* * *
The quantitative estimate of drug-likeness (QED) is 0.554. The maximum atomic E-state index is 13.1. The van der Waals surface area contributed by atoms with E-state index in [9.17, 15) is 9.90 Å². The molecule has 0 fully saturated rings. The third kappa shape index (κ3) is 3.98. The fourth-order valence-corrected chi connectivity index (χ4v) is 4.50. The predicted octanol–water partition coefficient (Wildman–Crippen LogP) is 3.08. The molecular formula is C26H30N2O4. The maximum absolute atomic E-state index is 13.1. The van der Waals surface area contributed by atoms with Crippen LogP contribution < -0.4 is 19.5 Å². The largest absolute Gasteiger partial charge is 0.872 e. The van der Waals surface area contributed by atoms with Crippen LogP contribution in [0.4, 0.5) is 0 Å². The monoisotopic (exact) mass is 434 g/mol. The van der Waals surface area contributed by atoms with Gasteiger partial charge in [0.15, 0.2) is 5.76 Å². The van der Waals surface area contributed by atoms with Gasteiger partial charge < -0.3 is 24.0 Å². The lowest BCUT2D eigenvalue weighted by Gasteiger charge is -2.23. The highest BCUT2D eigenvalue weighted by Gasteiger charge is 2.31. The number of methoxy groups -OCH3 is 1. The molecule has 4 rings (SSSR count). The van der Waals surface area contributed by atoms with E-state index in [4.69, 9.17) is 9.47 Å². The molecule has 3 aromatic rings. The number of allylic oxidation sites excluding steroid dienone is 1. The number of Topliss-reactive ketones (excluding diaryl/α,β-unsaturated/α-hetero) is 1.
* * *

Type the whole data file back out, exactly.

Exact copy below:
The quantitative estimate of drug-likeness (QED) is 0.554. The maximum atomic E-state index is 13.1. The van der Waals surface area contributed by atoms with E-state index in [9.17, 15) is 9.90 Å². The molecule has 0 fully saturated rings. The third kappa shape index (κ3) is 3.98. The fourth-order valence-corrected chi connectivity index (χ4v) is 4.50. The predicted octanol–water partition coefficient (Wildman–Crippen LogP) is 3.08. The molecular formula is C26H30N2O4. The maximum absolute atomic E-state index is 13.1. The van der Waals surface area contributed by atoms with Crippen LogP contribution < -0.4 is 19.5 Å². The largest absolute Gasteiger partial charge is 0.872 e. The van der Waals surface area contributed by atoms with Crippen LogP contribution in [0.4, 0.5) is 0 Å². The monoisotopic (exact) mass is 434 g/mol. The van der Waals surface area contributed by atoms with Gasteiger partial charge in [0.15, 0.2) is 5.76 Å². The van der Waals surface area contributed by atoms with Gasteiger partial charge < -0.3 is 24.0 Å². The lowest BCUT2D eigenvalue weighted by Gasteiger charge is -2.23. The highest BCUT2D eigenvalue weighted by Gasteiger charge is 2.31. The number of methoxy groups -OCH3 is 1. The molecule has 4 rings (SSSR count). The van der Waals surface area contributed by atoms with E-state index in [4.69, 9.17) is 9.47 Å². The molecule has 3 aromatic rings. The number of allylic oxidation sites excluding steroid dienone is 1. The number of Topliss-reactive ketones (excluding diaryl/α,β-unsaturated/α-hetero) is 1.